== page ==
So I'm trying to write a program to solve the Project Euler problem on greatest prime factor, and while I know the code is structurally correct (insofar as it return correct answers for smaller numbers, including the example 13195 that they give), I keep receiving a segmentation fault when I input the number we are supposed to solve, which is 600851475143. The code is as follows:

```
#include <stdio.h>
#include <math.h>
main(){
int number,a,b,c,i,j,n,gpf;
printf("Input number to analyze: ");
scanf("%d",&number);
a = number/2;
printf("%d\n",a);
int* primesieve = new int[a+1]; /*IMPORTANT LINE*/
for (i=0;i<a+1;i++){
primesieve[i] = 1;
}
for (j=2;j<=a;j++){
if (primesieve[j] == 1){
for (c=2;j*c<=a;c++){
primesieve[j*c] = 0;
}
}
}
for (n=2;n<=a;n++){
b = number/n;
printf("%d\n",b);
if (number % n == 0){
if (primesieve[b] == 1){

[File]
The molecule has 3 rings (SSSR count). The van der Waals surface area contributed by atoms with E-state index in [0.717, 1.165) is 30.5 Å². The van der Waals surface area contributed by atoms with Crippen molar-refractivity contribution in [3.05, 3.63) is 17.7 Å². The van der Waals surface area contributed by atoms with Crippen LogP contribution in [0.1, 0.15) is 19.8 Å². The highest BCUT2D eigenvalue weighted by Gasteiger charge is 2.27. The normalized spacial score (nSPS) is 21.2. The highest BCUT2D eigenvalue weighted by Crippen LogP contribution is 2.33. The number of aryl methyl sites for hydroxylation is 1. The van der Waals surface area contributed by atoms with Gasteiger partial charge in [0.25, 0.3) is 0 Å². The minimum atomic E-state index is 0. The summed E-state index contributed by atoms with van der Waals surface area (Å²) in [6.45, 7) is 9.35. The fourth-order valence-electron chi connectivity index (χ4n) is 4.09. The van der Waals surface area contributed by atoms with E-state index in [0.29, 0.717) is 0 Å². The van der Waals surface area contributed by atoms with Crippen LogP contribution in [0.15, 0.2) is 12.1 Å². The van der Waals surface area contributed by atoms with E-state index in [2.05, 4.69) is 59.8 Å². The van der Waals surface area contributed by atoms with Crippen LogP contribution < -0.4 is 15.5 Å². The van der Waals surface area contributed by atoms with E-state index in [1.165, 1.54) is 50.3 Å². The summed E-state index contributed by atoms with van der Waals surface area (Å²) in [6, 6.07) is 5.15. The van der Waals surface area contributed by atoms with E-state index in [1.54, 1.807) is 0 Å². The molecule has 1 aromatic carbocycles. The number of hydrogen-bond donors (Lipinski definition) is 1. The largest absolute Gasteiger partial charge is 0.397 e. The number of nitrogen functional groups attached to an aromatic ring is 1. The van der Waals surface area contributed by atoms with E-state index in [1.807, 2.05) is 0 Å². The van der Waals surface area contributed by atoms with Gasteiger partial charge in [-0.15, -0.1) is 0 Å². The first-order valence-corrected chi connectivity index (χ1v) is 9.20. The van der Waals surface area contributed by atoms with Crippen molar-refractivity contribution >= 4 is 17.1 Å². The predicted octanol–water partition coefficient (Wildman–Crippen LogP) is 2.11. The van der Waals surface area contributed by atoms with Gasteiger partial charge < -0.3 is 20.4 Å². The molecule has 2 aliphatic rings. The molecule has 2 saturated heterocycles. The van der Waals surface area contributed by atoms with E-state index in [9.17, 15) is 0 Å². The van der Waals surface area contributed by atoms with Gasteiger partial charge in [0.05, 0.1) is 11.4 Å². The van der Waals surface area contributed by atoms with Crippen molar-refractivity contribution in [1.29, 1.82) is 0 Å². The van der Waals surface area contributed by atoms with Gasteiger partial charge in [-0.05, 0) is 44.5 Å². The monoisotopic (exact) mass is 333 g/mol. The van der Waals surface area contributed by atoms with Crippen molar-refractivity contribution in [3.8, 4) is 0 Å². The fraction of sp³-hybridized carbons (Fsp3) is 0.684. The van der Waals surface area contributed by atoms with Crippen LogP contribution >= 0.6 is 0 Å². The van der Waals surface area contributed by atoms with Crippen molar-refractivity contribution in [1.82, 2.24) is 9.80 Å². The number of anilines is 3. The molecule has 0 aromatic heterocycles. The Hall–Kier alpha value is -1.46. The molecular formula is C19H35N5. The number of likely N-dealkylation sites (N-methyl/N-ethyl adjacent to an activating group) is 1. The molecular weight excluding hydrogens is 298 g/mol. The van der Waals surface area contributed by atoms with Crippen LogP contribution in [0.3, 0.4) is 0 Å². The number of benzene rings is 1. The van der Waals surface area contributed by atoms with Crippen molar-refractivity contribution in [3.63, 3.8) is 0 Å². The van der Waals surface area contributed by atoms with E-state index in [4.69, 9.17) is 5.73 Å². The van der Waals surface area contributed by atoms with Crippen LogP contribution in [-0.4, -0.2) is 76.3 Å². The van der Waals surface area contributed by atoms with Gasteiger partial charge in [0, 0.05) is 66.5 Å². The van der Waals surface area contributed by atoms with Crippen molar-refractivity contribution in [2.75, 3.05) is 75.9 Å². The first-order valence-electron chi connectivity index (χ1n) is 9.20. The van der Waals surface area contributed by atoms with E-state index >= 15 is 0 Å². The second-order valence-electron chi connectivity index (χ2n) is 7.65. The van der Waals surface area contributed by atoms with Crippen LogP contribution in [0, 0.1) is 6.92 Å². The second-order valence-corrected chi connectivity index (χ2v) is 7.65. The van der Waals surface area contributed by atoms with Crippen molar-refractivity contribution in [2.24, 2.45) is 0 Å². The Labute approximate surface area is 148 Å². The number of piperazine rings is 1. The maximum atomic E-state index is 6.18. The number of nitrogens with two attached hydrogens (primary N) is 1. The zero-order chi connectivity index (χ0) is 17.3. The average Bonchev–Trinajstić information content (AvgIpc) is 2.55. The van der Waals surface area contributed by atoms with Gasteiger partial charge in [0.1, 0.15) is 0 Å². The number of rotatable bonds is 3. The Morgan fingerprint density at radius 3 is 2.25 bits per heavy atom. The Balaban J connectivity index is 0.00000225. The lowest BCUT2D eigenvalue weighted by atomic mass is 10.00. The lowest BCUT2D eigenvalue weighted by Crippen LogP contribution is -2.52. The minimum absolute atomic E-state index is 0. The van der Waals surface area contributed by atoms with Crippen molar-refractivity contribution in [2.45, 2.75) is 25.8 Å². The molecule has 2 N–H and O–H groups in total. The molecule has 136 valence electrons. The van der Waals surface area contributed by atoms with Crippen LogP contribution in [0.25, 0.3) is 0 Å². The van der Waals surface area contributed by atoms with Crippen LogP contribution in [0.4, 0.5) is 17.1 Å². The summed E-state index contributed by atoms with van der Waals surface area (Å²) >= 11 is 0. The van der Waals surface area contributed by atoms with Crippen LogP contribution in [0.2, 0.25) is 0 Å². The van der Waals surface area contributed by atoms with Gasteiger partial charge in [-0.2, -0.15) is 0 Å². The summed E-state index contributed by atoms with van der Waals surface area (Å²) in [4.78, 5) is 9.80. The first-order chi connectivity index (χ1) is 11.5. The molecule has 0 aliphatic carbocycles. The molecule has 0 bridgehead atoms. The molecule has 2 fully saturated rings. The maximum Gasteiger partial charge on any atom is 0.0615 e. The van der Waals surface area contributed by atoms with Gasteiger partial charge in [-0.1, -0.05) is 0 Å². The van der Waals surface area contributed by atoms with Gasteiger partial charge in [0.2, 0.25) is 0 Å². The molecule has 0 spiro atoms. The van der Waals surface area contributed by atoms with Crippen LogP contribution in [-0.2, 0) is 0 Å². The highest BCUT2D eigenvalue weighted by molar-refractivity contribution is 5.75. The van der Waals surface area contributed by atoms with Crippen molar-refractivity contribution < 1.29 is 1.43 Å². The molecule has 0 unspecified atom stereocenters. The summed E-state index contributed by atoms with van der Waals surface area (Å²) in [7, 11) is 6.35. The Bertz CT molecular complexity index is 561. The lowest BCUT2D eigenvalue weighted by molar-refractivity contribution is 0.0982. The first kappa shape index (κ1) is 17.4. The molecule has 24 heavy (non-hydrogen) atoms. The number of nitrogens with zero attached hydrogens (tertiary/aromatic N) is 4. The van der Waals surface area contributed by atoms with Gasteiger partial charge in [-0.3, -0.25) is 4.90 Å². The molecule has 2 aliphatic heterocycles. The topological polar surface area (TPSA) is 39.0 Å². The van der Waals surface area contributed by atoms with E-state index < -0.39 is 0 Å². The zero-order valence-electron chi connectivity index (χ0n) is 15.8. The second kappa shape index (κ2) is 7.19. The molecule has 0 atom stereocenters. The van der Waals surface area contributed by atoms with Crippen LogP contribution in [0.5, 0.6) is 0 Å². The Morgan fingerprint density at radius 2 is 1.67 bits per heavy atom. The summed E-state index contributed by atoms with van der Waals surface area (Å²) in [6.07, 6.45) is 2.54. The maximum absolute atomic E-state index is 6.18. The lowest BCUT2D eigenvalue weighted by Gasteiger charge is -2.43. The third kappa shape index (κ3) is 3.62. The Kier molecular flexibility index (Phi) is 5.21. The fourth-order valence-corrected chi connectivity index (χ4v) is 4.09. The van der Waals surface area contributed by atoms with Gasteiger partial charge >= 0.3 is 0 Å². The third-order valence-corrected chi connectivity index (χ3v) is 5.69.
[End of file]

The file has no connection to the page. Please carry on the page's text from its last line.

gpf = b;
n = a+1;
}
}
}
delete[] primesieve;
printf("The greatest prime factor of %d is %d.\n",number,gpf);
}
```

The problem comes from the initialization of the array for the prime sieve, because I omitted all lines after that one and still encountered the problem. I originally declared the array using the following code, which returned a segmentation fault for values as low as 10 million.

```
int primesieve[a+1];
```

I searched for a solution on this site, which yielded the change to dynamic array allocation, but while this solved the problem for 10 million, it apparently did not for significantly larger values. Other solutions I noticed mentioned something about using malloc() or declaring the array statically outside of main(), but frankly I didn't understand those as my introductory programming class barely mentioned malloc() and I thought the code leading up to the declaration of the array needed to be contained in main(). (For reference: Segmentation Fault While Creating Large Arrays in C and Seg Fault when initializing array.) I'm sure this is a fairly simple problem, but I'm a relatively new programmer and thus have a poor understanding of allocating memory, so any suggestion, solution, or explanation of the other solutions I found would be greatly appreciated.